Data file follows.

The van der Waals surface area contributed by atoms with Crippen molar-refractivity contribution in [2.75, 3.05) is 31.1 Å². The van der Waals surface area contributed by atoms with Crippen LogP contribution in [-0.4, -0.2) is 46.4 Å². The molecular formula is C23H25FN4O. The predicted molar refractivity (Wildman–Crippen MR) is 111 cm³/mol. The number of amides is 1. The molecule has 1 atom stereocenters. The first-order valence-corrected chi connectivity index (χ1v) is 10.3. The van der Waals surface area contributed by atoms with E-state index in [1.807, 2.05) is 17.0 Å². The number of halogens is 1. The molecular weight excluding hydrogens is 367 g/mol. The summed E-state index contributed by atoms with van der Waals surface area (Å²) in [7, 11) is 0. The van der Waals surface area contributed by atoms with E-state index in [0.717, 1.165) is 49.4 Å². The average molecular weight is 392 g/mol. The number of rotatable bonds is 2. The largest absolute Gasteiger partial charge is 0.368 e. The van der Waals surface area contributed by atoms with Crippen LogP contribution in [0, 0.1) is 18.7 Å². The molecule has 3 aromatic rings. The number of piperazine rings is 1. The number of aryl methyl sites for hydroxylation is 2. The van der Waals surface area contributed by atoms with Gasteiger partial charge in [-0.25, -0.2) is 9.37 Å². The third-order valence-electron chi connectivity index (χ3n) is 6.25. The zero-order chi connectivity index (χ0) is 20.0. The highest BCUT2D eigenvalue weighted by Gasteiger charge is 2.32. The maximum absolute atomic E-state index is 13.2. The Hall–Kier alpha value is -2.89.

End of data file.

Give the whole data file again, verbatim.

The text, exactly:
The van der Waals surface area contributed by atoms with Crippen molar-refractivity contribution in [2.75, 3.05) is 31.1 Å². The van der Waals surface area contributed by atoms with Crippen LogP contribution in [-0.4, -0.2) is 46.4 Å². The molecular formula is C23H25FN4O. The predicted molar refractivity (Wildman–Crippen MR) is 111 cm³/mol. The number of amides is 1. The molecule has 1 atom stereocenters. The first-order valence-corrected chi connectivity index (χ1v) is 10.3. The van der Waals surface area contributed by atoms with E-state index in [1.807, 2.05) is 17.0 Å². The number of halogens is 1. The molecular weight excluding hydrogens is 367 g/mol. The summed E-state index contributed by atoms with van der Waals surface area (Å²) in [7, 11) is 0. The van der Waals surface area contributed by atoms with E-state index in [0.717, 1.165) is 49.4 Å². The average molecular weight is 392 g/mol. The number of rotatable bonds is 2. The largest absolute Gasteiger partial charge is 0.368 e. The van der Waals surface area contributed by atoms with Crippen LogP contribution in [0, 0.1) is 18.7 Å². The molecule has 3 aromatic rings. The number of piperazine rings is 1. The number of aryl methyl sites for hydroxylation is 2. The van der Waals surface area contributed by atoms with Gasteiger partial charge in [-0.25, -0.2) is 9.37 Å². The third-order valence-electron chi connectivity index (χ3n) is 6.25. The zero-order chi connectivity index (χ0) is 20.0. The highest BCUT2D eigenvalue weighted by Gasteiger charge is 2.32. The maximum absolute atomic E-state index is 13.2. The Hall–Kier alpha value is -2.89.